Calm before the storm?

The US Presidential election race is well and truly under way.

We recently saw the first of the debates between the rival candidates. On the face of it, Hilary Clinton came out on top, but with several weeks to go before polling day, there is plenty of time for Donald Trump to even the position. The difference between the politically savvy la wyer and the populist salesman were striking. Markets will doubtless have to get used to their fluctuating fortunes.

What with the uncertainty created by an election in the world’s largest economy and the various noises coming out of those involved in the upcoming Brexit negotiations, it is a wonder markets are as calm as they are. Overall markets have held up well, but with a few unsettling spasms as investors take fright. Sterling, on the other hand, has been troubled by talks of a hard exit from the European Union, with Mario Draghi, boss of the European Central Bank, warning that there could be no favours granted. Well, he would say that wouldn’t he? But it’s far too early to tell what Brexit might look like.

The talks over our ongoing relationship with Europe – and with how we trade with the rest of the world, for that matter – are likely to run for several years, which makes it hard to see how shares can make much ground. After all, investors do not like uncertainty – and there is plenty of that around right now. But then, against all expectations, markets rallied after the initial knee jerk downward spike came after our decision to leave the EU, so popular wisdom is not always right.

The international nature of our leading companies that go to make up the FTSE 100 Share Index has everything to do with the relative strength of our stock market. A lower pound means the profits they earn abroad are worth more in sterling terms. It should help our domestic exporters, too. In the end, what is happening elsewhere in the world is more likely to govern how shares behave and there isn’t too much serendipity around there either.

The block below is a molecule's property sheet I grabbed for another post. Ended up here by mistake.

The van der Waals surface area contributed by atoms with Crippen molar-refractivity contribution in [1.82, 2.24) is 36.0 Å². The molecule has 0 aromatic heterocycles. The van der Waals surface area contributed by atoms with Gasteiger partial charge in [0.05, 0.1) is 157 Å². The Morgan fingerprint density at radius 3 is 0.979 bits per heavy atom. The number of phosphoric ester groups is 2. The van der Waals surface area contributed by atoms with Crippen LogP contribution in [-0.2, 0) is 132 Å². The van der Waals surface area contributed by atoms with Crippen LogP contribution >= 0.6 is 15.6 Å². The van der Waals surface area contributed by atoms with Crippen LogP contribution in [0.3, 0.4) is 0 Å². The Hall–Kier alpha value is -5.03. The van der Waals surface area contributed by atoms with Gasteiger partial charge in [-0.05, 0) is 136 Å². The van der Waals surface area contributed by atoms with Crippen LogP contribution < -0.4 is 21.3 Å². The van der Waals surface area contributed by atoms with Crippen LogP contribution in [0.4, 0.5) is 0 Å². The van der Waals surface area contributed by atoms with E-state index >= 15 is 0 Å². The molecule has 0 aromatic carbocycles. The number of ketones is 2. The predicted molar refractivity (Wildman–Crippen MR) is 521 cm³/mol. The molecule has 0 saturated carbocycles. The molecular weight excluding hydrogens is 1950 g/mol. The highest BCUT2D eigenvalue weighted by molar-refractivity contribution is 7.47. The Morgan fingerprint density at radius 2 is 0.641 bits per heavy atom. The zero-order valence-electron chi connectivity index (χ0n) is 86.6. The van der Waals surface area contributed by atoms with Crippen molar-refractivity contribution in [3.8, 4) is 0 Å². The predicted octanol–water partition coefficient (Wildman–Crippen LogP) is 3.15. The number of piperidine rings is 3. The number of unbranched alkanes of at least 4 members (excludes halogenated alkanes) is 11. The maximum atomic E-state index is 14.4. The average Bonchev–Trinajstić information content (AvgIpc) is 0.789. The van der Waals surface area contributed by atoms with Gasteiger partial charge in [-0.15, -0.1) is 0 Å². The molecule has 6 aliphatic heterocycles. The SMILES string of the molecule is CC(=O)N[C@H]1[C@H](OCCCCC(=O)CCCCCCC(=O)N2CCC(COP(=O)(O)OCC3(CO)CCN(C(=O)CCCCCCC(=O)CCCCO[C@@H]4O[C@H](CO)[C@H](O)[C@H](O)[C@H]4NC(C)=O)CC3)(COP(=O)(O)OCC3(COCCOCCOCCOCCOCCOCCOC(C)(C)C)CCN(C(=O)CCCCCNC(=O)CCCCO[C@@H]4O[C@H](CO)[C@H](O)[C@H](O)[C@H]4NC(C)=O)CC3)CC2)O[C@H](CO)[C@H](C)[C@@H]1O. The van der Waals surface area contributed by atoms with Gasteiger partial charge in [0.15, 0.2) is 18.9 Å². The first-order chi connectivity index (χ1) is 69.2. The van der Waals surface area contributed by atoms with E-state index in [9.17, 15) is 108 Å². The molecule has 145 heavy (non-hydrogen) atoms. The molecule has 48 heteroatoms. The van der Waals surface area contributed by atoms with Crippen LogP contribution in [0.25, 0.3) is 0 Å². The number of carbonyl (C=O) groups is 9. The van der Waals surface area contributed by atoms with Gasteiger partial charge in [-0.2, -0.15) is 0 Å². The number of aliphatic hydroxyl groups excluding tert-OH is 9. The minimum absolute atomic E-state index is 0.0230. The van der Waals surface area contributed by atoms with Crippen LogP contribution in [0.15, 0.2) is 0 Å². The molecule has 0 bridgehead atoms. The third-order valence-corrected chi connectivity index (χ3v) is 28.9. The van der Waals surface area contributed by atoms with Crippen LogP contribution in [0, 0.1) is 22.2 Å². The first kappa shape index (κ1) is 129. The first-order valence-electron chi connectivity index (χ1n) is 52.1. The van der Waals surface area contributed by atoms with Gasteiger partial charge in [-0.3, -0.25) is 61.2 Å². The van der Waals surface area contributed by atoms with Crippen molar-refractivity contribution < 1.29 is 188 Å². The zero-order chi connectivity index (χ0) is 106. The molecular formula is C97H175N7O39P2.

The exit discussions and, closer in terms of time, the US elections could hold markets back in the shorter term. Certainly, we are likely to be buffeted by rumour and speculation on the Brexit front, while a surprise result in the US Presidential election could see some investors diving for cover. Roll on next year, when hopefully we will see the back of one uncertainty, though with French and German elections due, even then we may not see a smooth path.

Understanding Finance

Helping clients understand what we do is key to building relationships. To explain some of the industry jargon that creeps into our world, we’ve pulled together a section of our site to help.

Related articles

Are the UK’s high inflation rates likely to come down soon? Read Brian Tora’s latest market update.

Brian Tora discusses the evolution from a tradition of selling investments over the summer months, to the ‘always on’ investing culture we have today.

Brian Tora provides insight into the latest investment news and insights.